Louis Poulsen

To mark the debut of the PH Pale Rose collection, a modern interpretation of Poul Henningsen’s iconic creations, the historic pastry shop Taveggia is coloured in soft pink. There, one could not only enjoy the best cappuccino, but also immerse oneself in a powder pink wonderland, where the PH 2/1 Pale Rose Brass table lamp and the PH 3½-3 Pale Rose Brass pendant lamps of the collection as well as the enchantingly chic PH Artichoke and PH Septima pendant lamps are presented in an elegant pale pink shade. The concept was developed in cooperation with the Locatelli Partners design studio. As a visitor, you are immersed in the world of a traditional Italian café, but one that has actually been transformed into a Pale Rose universe. The installation in the atmosphere of the café wonderfully reflects the zeitgeist of the collection: the perfect combination of traditional and modern touch.



Kohler impresses with an installation by artist Daniel Arsham designed to simulate movement through the washbasin. Moreover, the location chosen for the oversized installation is none other than one of Milan’s most historic places: the Palazzo del Senato, a Baroque palace that serves as the state archives. Against this backdrop
The immersive artwork consists of a series of stacked panels that form a walk-through tunnel. Rock.01 is inspired by the idea of split levels. This gives visitors the feeling of moving through the sink. Each panel relates to a single plane of 3D-printed clay that comes together to form a basin. 3D printing is an additive construction process; in contrast, the tunnel reveals the subtractive by taking away parts to make room for the volume through which one has passed as a visitor.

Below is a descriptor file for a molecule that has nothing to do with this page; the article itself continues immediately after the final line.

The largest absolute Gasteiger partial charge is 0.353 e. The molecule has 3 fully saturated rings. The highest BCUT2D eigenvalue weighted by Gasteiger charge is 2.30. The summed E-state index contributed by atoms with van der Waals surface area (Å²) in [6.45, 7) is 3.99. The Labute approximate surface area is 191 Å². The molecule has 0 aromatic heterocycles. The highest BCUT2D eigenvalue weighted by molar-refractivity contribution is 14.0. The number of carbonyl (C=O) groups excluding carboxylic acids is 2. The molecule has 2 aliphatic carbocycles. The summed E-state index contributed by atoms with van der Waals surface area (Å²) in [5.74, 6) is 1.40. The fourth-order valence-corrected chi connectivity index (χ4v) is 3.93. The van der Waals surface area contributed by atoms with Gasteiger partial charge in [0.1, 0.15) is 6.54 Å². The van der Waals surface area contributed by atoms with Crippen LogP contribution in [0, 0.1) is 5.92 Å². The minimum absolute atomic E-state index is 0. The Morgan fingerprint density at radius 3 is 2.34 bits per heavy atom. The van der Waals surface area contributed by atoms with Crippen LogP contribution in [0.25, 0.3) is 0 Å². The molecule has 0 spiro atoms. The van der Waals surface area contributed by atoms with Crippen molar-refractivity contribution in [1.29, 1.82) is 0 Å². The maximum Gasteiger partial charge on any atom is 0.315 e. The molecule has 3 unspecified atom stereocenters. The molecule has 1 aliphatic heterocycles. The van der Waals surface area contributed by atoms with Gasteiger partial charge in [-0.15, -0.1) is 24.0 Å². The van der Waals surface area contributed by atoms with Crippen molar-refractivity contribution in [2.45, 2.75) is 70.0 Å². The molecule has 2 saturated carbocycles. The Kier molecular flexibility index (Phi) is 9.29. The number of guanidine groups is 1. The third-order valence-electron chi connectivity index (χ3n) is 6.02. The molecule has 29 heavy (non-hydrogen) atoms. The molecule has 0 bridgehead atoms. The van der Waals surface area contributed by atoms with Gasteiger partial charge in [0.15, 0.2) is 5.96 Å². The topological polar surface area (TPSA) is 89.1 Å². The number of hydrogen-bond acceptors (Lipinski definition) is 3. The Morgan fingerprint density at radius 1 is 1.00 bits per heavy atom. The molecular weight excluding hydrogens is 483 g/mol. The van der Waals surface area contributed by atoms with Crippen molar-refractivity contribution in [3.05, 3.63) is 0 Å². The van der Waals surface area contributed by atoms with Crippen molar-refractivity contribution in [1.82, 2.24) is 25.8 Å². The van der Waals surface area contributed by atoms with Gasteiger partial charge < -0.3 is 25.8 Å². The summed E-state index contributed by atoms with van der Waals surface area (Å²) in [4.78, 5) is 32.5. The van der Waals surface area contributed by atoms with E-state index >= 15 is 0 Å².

Within the installation, a pond acts as a mirror surface, doubling and reflecting the opening of the cavernous volume. The incentive is meant to be that as a visitor you think about the acceptance of the space and its malleability and understand the relationship between the volumes. The cadence of the walls mimics the rhythm of the columns in the palazzo and contributes to an overall atmosphere that is meant to represent movement and flow.



Gaggenau, Porsche, Lee Broom